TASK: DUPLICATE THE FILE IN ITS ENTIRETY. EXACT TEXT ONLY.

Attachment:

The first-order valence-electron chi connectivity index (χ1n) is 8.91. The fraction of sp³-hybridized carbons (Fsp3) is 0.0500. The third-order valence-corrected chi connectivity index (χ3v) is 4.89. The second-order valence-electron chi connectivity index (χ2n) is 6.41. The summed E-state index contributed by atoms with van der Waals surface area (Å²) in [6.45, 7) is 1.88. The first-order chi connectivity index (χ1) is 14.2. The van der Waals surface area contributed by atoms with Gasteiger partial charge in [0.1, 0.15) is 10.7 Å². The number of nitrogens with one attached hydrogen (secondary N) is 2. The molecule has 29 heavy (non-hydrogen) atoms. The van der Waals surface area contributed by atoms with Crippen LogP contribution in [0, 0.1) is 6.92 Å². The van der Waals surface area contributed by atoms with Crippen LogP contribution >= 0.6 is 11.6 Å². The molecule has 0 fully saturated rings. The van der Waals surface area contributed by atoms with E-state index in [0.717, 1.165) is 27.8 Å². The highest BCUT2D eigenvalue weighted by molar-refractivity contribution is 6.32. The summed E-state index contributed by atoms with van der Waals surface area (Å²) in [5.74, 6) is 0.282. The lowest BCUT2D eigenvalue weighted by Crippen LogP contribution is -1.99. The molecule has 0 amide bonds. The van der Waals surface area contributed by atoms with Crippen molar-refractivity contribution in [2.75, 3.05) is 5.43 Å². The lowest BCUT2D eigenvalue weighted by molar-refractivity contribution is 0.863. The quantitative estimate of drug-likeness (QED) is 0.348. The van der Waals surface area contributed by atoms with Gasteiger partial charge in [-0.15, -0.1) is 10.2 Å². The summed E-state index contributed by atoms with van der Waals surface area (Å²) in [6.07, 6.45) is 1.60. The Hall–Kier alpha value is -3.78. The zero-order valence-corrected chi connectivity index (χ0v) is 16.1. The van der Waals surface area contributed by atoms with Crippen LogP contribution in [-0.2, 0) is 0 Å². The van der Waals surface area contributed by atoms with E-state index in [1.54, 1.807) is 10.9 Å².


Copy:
The first-order valence-electron chi connectivity index (χ1n) is 8.91. The fraction of sp³-hybridized carbons (Fsp3) is 0.0500. The third-order valence-corrected chi connectivity index (χ3v) is 4.89. The second-order valence-electron chi connectivity index (χ2n) is 6.41. The summed E-state index contributed by atoms with van der Waals surface area (Å²) in [6.45, 7) is 1.88. The first-order chi connectivity index (χ1) is 14.2. The van der Waals surface area contributed by atoms with Gasteiger partial charge in [0.1, 0.15) is 10.7 Å². The number of nitrogens with one attached hydrogen (secondary N) is 2. The molecule has 29 heavy (non-hydrogen) atoms. The van der Waals surface area contributed by atoms with Crippen LogP contribution in [0, 0.1) is 6.92 Å². The van der Waals surface area contributed by atoms with Crippen LogP contribution >= 0.6 is 11.6 Å². The molecule has 0 fully saturated rings. The van der Waals surface area contributed by atoms with E-state index in [0.717, 1.165) is 27.8 Å². The highest BCUT2D eigenvalue weighted by molar-refractivity contribution is 6.32. The summed E-state index contributed by atoms with van der Waals surface area (Å²) in [5.74, 6) is 0.282. The lowest BCUT2D eigenvalue weighted by Crippen LogP contribution is -1.99. The molecule has 0 amide bonds. The van der Waals surface area contributed by atoms with Crippen molar-refractivity contribution in [2.75, 3.05) is 5.43 Å². The lowest BCUT2D eigenvalue weighted by molar-refractivity contribution is 0.863. The quantitative estimate of drug-likeness (QED) is 0.348. The van der Waals surface area contributed by atoms with Gasteiger partial charge in [-0.15, -0.1) is 10.2 Å². The summed E-state index contributed by atoms with van der Waals surface area (Å²) in [6.07, 6.45) is 1.60. The Hall–Kier alpha value is -3.78. The zero-order valence-corrected chi connectivity index (χ0v) is 16.1. The van der Waals surface area contributed by atoms with Crippen LogP contribution in [-0.2, 0) is 0 Å². The van der Waals surface area contributed by atoms with E-state index in [1.54, 1.807) is 10.9 Å².